Yacht Racing – A Sport Designed for Fusion Marketing


The team at Pilote Media have been working on compiling the DARK BLUE BOOK over the last few weeks. The response from the Yacht Racing industry has been great, but some companies have really embraced the concept and have worked with their partners to ensure their ‘package’ is presented in the best way. Whether they know it or not, these companies are engaging in fusion marketing.

Yacht Racing is a team sport. The synergy available from collaborating or aligning with others can be enormous. Fusion marketing is done a lot in Sailing, but could it be done more?

Those that are likely collaborators or fusion marketing alliances are called power partners.  A “power partner” is a business that has a similar target market as yours but doesn’t really compete with you. Examples of this yacht designer and boat-builder; a Manufacturer and deck hardware ; Pro-sailor and consumer brand; Event organiser and transport company. I think when you look at these examples you start to get the idea. The number of power partners or fusion marketing partners is only limited by your imagination.

Fusion arrangements can come in many forms in addition to examples above – you can join your mailing list with your partners and do a joint mailing (where data protection laws permit); you can make joint sales calls; you can offer an incentive from your alliance partner for each purchase of your product and vice-versa for your partner.

Here are easy steps you can take to set up your own fusion marketing arrangements:

  • Step 1: Define your power partners. A power partner is someone who has similar prospects as you and who could benefit from the same type of prospects, but isn’t in the same business. Examples: Marine Electronics/Brokerage, Race Team/Hotel Chain.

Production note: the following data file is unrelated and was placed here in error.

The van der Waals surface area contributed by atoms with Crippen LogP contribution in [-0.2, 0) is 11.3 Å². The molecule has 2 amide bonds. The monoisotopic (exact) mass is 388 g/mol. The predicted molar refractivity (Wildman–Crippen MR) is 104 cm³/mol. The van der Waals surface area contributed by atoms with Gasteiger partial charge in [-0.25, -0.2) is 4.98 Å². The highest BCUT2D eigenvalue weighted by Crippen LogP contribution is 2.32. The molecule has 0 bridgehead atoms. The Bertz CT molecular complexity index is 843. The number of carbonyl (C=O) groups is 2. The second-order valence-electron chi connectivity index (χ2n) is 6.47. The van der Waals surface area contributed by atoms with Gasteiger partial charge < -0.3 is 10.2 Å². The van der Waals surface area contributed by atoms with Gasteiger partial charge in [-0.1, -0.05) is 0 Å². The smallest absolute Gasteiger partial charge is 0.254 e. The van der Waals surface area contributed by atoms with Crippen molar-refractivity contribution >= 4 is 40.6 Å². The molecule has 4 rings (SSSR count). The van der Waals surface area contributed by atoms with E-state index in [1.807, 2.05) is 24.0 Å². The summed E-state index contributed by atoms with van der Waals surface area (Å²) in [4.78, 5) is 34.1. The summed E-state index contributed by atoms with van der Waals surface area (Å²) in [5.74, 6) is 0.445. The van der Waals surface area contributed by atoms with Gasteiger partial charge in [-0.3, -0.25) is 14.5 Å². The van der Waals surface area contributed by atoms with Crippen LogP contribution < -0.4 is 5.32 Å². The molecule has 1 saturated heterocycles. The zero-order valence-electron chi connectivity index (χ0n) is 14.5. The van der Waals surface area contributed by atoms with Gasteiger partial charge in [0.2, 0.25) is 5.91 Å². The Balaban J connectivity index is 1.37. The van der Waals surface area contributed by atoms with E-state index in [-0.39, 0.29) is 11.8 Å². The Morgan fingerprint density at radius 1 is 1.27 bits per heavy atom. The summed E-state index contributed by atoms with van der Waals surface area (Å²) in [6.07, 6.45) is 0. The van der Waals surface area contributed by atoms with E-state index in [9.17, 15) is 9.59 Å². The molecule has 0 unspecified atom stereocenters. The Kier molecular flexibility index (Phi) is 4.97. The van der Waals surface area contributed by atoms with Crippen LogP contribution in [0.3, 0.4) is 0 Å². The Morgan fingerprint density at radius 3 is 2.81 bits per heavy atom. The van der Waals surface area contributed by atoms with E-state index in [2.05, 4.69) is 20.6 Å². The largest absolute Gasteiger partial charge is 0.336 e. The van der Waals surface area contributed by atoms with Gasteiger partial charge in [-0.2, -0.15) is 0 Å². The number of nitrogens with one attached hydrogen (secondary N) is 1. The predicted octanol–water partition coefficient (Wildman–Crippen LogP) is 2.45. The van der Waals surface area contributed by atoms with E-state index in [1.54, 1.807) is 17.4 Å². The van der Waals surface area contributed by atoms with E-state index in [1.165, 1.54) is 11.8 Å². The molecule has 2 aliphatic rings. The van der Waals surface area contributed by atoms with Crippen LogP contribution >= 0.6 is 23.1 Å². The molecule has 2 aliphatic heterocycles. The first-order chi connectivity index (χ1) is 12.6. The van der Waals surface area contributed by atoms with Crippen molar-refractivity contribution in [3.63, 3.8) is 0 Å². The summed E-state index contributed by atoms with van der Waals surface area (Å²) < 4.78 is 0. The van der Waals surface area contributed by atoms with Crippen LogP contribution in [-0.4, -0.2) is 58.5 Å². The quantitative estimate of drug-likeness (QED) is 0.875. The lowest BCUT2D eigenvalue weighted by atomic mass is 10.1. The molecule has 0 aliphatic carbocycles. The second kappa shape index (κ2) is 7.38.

• Step 2: Figure out with your power partner what your offer will be. e.g. Marina provides extra month free and Electronics company performs free equipment health check. Figure out what joint offer makes sense.
  • Step 3: Write up a general letter of agreement. This doesn’t have to be a major-league legal document, but the one thing that hinders an alliance is lack of communication. This assures who does what and gets what. It can be a simple e-mail exchange.
  • Step 4: Package it up. Write all the verbiage: the marketing copy, sales letter, press releases, e-mail letters, etc. Either have both businesses write it up and compare notes or have one write it and let the other approve. Be creative here. Be benefit-oriented. What’s in it for the prospect?
  • Step 5: Combine mailing lists and communicate to both sets. Don’t worry about who has more or less – just combine them (again, subject to Data Protection requirements). When I put my list together with your list we both have a list much bigger than if we did it alone. You can do this with direct mail or e-mail; obviously e-mail is cheaper.
  • Step 6: Be responsive to any responses. Fulfill offers; make it easy to sign up, to buy, to take the next step and keep track. Follow up and attention will convert prospects into paying customers. Share leads and conversions for future follow-up and future marketing.
  • Step 7: Follow up. Both businesses should continue marketing to each of the converted people as follow-up marketing.

The companies and individuals who have forwarded the message about the DARK BLUE BOOK are thinking, not just about themselves, but about their partners and the industry. Do you have a business partner, client or supplier who would benefit from being listed in the Who’s Who of Yacht Racing directory? Use the ‘SHARE THIS’ button below to email them this article.

Thanks to Al Lautenslager and Entrepreneur.com for the original article. Thanks to @RonGoch who twittered the link.